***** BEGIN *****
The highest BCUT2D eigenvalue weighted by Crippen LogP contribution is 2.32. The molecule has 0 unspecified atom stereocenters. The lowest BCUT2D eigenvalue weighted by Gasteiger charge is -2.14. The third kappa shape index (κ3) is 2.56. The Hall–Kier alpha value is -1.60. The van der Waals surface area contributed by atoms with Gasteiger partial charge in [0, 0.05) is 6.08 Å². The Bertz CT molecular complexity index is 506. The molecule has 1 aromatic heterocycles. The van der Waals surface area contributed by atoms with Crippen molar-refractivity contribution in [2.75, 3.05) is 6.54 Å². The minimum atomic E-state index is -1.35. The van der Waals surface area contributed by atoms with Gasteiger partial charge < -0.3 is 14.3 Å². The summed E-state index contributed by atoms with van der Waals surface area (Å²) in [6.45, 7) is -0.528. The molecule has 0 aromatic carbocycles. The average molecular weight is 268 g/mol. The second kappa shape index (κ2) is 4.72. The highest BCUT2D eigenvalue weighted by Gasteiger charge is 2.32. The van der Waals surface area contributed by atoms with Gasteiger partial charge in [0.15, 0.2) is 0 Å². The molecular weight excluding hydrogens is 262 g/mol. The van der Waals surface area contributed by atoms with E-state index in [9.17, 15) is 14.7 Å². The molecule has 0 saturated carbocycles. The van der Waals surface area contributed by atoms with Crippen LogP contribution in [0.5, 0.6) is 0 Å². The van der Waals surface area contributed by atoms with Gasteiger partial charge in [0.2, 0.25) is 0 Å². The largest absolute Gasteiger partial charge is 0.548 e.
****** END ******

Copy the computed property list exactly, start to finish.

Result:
The highest BCUT2D eigenvalue weighted by Crippen LogP contribution is 2.32. The molecule has 0 unspecified atom stereocenters. The lowest BCUT2D eigenvalue weighted by Gasteiger charge is -2.14. The third kappa shape index (κ3) is 2.56. The Hall–Kier alpha value is -1.60. The van der Waals surface area contributed by atoms with Gasteiger partial charge in [0, 0.05) is 6.08 Å². The Bertz CT molecular complexity index is 506. The molecule has 1 aromatic heterocycles. The van der Waals surface area contributed by atoms with Crippen molar-refractivity contribution in [2.75, 3.05) is 6.54 Å². The minimum atomic E-state index is -1.35. The van der Waals surface area contributed by atoms with Gasteiger partial charge < -0.3 is 14.3 Å². The summed E-state index contributed by atoms with van der Waals surface area (Å²) in [6.45, 7) is -0.528. The molecule has 0 aromatic carbocycles. The average molecular weight is 268 g/mol. The second kappa shape index (κ2) is 4.72. The highest BCUT2D eigenvalue weighted by Gasteiger charge is 2.32. The van der Waals surface area contributed by atoms with Gasteiger partial charge in [0.15, 0.2) is 0 Å². The molecular weight excluding hydrogens is 262 g/mol. The van der Waals surface area contributed by atoms with E-state index in [9.17, 15) is 14.7 Å². The molecule has 0 saturated carbocycles. The van der Waals surface area contributed by atoms with Crippen LogP contribution in [0.5, 0.6) is 0 Å². The van der Waals surface area contributed by atoms with Gasteiger partial charge in [0.2, 0.25) is 0 Å². The largest absolute Gasteiger partial charge is 0.548 e.